Vitamin E consumption and the risk of coronary disease in women
The present study examined the benefits of vitamin E in the prevention of coronary heart disease in women. Over a period of up to eight years, data from more than 87,000 women between 34 and 59 years of age were evaluated. The study participants provided information about their eating habits, in particular their micronutrient intake, by filling out questionnaires. The study found that the use of dietary supplements containing vitamin E significantly reduced the risk of coronary heart disease, especially when taken for more than two years. Further details can be found in the study.
Heart attack and coronary artery disease The underlying disease process of coronary artery disease (CAD) is called arteriosclerosis. This process starts with a weakening of the blood vessel walls, most frequently caused by an insufficient dietary intake of vitamins and other micronutrients. This leads to an underproduction of collagen and other reinforcement molecules in the artery walls and to the initiation of a repair process to compensate for the growing instability of the wall. The arteriosclerotic plaques that – with time – narrow the blood flow in the coronary arteries is essentially an overshooting repair process for the vitamin-deficient coronary artery wall. A heart attack occurs when the already narrowed artery is clogged and the supply of oxygen and nutrients to billions of heart muscle cells is interrupted. Angina pectoris. Angina pectoris is the typical alarm signal for an increased risk of heart attack. Angina pectoris typically manifests as a sharp pain in the middle of the chest, which frequently radiates into the left arm, but can also manifest itself in other (untypical) symptoms.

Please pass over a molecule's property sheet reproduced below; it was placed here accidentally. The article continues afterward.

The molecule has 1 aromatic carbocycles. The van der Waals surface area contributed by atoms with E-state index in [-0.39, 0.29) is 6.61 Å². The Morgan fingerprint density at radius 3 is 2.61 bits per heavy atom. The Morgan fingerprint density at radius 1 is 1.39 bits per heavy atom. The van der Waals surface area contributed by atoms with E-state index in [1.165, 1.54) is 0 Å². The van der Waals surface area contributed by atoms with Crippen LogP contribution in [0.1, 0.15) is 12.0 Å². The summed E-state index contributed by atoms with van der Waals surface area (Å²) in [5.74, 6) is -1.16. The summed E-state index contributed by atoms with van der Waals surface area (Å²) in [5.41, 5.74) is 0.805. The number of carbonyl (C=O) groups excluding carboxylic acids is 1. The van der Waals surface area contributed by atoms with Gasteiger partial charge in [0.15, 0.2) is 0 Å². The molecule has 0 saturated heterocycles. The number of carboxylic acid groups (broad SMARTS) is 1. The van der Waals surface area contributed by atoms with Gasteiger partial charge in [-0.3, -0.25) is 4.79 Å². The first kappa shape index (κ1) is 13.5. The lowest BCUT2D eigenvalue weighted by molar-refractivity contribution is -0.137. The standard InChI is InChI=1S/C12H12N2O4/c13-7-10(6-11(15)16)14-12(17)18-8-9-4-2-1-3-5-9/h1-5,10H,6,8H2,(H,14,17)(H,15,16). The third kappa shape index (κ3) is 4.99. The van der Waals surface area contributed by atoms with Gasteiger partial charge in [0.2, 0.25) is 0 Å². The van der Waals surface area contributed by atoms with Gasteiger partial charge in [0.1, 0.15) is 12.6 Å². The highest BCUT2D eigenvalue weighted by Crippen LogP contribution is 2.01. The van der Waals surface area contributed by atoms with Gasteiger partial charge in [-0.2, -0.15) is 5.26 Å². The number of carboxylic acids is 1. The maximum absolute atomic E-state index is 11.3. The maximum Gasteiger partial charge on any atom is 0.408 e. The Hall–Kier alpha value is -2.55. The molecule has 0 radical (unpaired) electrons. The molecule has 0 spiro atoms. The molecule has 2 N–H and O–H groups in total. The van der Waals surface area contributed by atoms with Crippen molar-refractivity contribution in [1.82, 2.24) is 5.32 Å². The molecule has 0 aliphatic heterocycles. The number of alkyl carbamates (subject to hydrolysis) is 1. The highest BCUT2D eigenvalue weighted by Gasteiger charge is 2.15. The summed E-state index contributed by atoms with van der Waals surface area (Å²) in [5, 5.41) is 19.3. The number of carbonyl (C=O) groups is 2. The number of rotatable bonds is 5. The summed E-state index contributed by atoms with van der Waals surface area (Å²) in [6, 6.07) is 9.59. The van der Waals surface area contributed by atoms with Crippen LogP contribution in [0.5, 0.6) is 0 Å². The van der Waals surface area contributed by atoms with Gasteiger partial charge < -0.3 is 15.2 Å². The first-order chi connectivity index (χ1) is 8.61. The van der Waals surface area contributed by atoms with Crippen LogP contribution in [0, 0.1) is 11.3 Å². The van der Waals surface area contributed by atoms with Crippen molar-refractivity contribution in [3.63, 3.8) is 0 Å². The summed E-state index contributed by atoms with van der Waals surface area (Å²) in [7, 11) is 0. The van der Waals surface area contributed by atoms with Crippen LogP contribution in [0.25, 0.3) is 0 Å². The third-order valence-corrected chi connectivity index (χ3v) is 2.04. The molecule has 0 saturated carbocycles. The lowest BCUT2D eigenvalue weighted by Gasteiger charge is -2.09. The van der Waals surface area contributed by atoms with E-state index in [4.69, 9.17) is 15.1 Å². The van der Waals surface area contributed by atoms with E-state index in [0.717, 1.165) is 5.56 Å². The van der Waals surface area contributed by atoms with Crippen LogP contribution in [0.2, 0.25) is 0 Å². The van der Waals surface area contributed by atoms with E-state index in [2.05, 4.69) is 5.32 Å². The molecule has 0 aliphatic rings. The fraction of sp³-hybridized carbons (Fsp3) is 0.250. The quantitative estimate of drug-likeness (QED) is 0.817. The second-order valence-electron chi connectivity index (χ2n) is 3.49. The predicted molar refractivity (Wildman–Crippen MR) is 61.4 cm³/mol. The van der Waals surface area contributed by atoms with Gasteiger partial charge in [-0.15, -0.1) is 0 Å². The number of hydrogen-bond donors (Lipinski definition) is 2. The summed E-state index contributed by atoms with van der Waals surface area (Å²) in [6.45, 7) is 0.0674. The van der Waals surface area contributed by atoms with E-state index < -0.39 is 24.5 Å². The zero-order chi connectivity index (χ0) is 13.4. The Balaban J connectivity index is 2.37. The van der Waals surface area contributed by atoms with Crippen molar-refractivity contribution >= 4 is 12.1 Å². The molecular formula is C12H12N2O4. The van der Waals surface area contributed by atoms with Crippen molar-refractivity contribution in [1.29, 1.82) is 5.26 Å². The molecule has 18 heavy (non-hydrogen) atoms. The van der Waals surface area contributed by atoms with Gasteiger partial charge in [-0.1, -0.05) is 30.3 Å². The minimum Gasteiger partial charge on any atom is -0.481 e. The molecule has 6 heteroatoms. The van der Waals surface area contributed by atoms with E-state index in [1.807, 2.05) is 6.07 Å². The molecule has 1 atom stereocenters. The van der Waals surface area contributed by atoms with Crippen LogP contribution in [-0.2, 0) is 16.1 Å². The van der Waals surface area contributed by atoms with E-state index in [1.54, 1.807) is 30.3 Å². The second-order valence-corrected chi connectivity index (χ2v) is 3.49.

Stampfer MJ, Hennekens CH, Manson JE, Colditz GA, Rosner B, Willett WC. Vitamin E consumption and the risk of coronary disease in women. N Engl J Med. 1993 May 20;328(20):1444-9.